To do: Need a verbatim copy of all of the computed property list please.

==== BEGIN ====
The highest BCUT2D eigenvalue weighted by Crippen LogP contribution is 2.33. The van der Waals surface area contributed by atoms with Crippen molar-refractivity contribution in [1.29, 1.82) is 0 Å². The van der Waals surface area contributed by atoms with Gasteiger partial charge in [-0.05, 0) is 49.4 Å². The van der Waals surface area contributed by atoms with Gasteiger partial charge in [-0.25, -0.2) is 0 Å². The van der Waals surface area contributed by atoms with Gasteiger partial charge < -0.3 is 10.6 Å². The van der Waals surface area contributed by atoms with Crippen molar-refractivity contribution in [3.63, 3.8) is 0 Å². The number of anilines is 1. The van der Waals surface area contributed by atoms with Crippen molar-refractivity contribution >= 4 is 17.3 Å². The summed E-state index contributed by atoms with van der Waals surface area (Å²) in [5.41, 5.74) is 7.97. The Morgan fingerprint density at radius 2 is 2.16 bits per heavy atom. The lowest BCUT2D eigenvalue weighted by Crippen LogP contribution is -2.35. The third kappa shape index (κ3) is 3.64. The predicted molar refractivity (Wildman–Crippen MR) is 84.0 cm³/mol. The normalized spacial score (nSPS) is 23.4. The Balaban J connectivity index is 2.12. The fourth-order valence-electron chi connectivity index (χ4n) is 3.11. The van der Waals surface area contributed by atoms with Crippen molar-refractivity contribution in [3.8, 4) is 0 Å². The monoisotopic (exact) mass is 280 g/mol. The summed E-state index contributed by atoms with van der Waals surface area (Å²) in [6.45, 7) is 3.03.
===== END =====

The highest BCUT2D eigenvalue weighted by Crippen LogP contribution is 2.33. The van der Waals surface area contributed by atoms with Crippen molar-refractivity contribution in [1.29, 1.82) is 0 Å². The van der Waals surface area contributed by atoms with Gasteiger partial charge in [-0.05, 0) is 49.4 Å². The van der Waals surface area contributed by atoms with Gasteiger partial charge in [-0.25, -0.2) is 0 Å². The van der Waals surface area contributed by atoms with Gasteiger partial charge < -0.3 is 10.6 Å². The van der Waals surface area contributed by atoms with Crippen molar-refractivity contribution in [3.63, 3.8) is 0 Å². The number of anilines is 1. The van der Waals surface area contributed by atoms with Crippen molar-refractivity contribution >= 4 is 17.3 Å². The summed E-state index contributed by atoms with van der Waals surface area (Å²) in [5.41, 5.74) is 7.97. The Morgan fingerprint density at radius 2 is 2.16 bits per heavy atom. The lowest BCUT2D eigenvalue weighted by Crippen LogP contribution is -2.35. The third kappa shape index (κ3) is 3.64. The predicted molar refractivity (Wildman–Crippen MR) is 84.0 cm³/mol. The normalized spacial score (nSPS) is 23.4. The Balaban J connectivity index is 2.12. The fourth-order valence-electron chi connectivity index (χ4n) is 3.11. The van der Waals surface area contributed by atoms with Crippen molar-refractivity contribution in [3.8, 4) is 0 Å². The monoisotopic (exact) mass is 280 g/mol. The summed E-state index contributed by atoms with van der Waals surface area (Å²) in [6.45, 7) is 3.03.